Shots in the Hamptons
For two summers in the late 90’s, I earned money being mistaken for a shot girl. Although I did not sell shots, I was a “promotional model” for an importing company. I put the term in quotes because I never considered myself to be a model—I am not especially tall or beautiful. My job was to appear at bars and clubs and promote a certain German cordial, but we were usually greeted excitedly by male patrons as “shot girls!” Every weekend I would proudly slip into my black spandex bodysuit with a white stag’s head embroidered just below my limited cleavage, snap the buckle of the matching black fanny pack around my waist, and clip the trademark black and white contrasting suspenders over my shoulders. Prior to being given this uniform, I had associated suspenders with overweight, beer-guzzling men, but I guess if you put them on a young woman in high heels, they’re supposed to be sexy.
What is the difference between a promotional model and a shot girl? There were very strict rules. We could not drink or even handle the beloved cordial we were pushing, nor could we drink any other alcohol while we promoted it. Additionally, we were not allowed to accept tips. The bar or club would provide an actual shot girl to pour the dark, sticky substance into test tubes that were stuffed into orange foam bricks, and occasionally she, dressed in whatever attire suited her, would imbibe with the patrons. Our job was to lead her around the club, tell anyone who would listen how great the cordial was, and give out free merchandise. Everyone loved the free stuff, but few seemed to actually love the cordial. It was my job to be armed with t-shirts, painters’ caps, lanyards, blinking red lights, key chains, tattoos, and a Polaroid camera—all emblazoned with the cordial’s logo, and all intended to get people to try a shot. And it worked. Even though people would wrinkle their noses when they smelled it, and even though they weren’t required to drink any of the cordial in order to receive a promotional item, they almost always obliged.
The pay was good for a college graduate without a teaching job—twenty-five dollars an hour—but the one-hour drive on either end of a two-hour promotion quickly reduced that amount. When my supervisor (who was much more beautiful than any of the “models” that worked for her) called me to book promotions, I would take everything that was available. Most promotions were only two hours long, so that meant I would sometimes work four in a day: noon to 2:00 at Summers, standing under the bright hot sun and looking out over the ocean; 6:00 to 8:00 at John Scott’s, listening to live acoustic music and feeling the bay breeze; 9:00 to 11:00 at Snapper Creek, walking up and down two flights of stairs to three different bars in near darkness; and midnight to 2 AM at Beach Bar, where the music was loud and the crowd was packed in tight, but the cool night air of the patio was always a welcome reprieve. I was young and single and enjoyed every minute of it, although I was sometimes so exhausted I would have to nap in my car in the parking lot of the Hampton Bays Diner before driving home.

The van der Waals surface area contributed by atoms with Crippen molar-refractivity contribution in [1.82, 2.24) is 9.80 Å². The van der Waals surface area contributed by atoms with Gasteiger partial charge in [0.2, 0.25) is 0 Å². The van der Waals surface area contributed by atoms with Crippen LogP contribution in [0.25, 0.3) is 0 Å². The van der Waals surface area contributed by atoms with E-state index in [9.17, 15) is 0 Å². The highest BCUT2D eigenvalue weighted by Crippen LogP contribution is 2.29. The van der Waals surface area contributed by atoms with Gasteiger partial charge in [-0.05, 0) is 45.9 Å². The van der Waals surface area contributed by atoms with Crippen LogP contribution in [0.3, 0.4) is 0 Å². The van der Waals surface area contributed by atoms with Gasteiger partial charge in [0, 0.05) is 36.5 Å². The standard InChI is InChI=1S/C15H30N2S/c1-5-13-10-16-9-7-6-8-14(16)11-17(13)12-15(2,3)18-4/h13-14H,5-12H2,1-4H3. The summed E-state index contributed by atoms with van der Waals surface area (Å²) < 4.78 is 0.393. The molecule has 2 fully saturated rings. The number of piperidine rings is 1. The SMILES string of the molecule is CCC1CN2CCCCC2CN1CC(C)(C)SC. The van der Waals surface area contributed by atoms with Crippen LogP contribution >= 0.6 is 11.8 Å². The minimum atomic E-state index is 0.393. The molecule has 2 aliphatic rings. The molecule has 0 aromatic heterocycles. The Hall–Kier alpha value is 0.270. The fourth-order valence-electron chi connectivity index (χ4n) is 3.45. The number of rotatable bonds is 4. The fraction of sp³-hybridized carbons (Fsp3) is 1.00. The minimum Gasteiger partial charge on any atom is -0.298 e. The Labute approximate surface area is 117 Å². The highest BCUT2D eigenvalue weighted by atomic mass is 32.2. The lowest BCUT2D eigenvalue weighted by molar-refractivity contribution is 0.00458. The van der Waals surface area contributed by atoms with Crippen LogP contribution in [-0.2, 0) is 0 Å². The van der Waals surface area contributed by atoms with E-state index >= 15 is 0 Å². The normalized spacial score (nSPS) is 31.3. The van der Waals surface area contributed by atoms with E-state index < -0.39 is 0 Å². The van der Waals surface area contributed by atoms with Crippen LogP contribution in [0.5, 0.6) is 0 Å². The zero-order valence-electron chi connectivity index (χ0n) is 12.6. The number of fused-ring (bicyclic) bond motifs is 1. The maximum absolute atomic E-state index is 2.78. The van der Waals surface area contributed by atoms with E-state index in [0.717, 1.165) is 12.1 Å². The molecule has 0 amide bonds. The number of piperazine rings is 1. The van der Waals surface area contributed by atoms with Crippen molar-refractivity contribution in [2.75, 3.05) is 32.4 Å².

Prior to my cordial-pushing days, my Hamptons experience had been limited to prom night at Sears Bellows County Park, followed by a day at the ocean and a gigantic bowl of peel-and-eat shrimp at Dockers the next day. Driving to the various venues for the promotions gave me a better glimpse of what the Hamptons had to offer. I usually found the people at the Hamptons promotions to be more laid back, fun, and engaging. This was in contrast to dimly lit but extremely loud and crowded clubs in Island Park where wife-beater tees and glow sticks under the tongue were a regular sighting, and the club-goers often danced alone in a seemingly drug-induced trance. (This was my overall impression, but sometimes I felt the same way at CPI.) These club-goers were not interested in hearing about the secret blend of herbs and spices found in the cordial, or the fact that Germans drank it warm after a meal to settle their stomachs.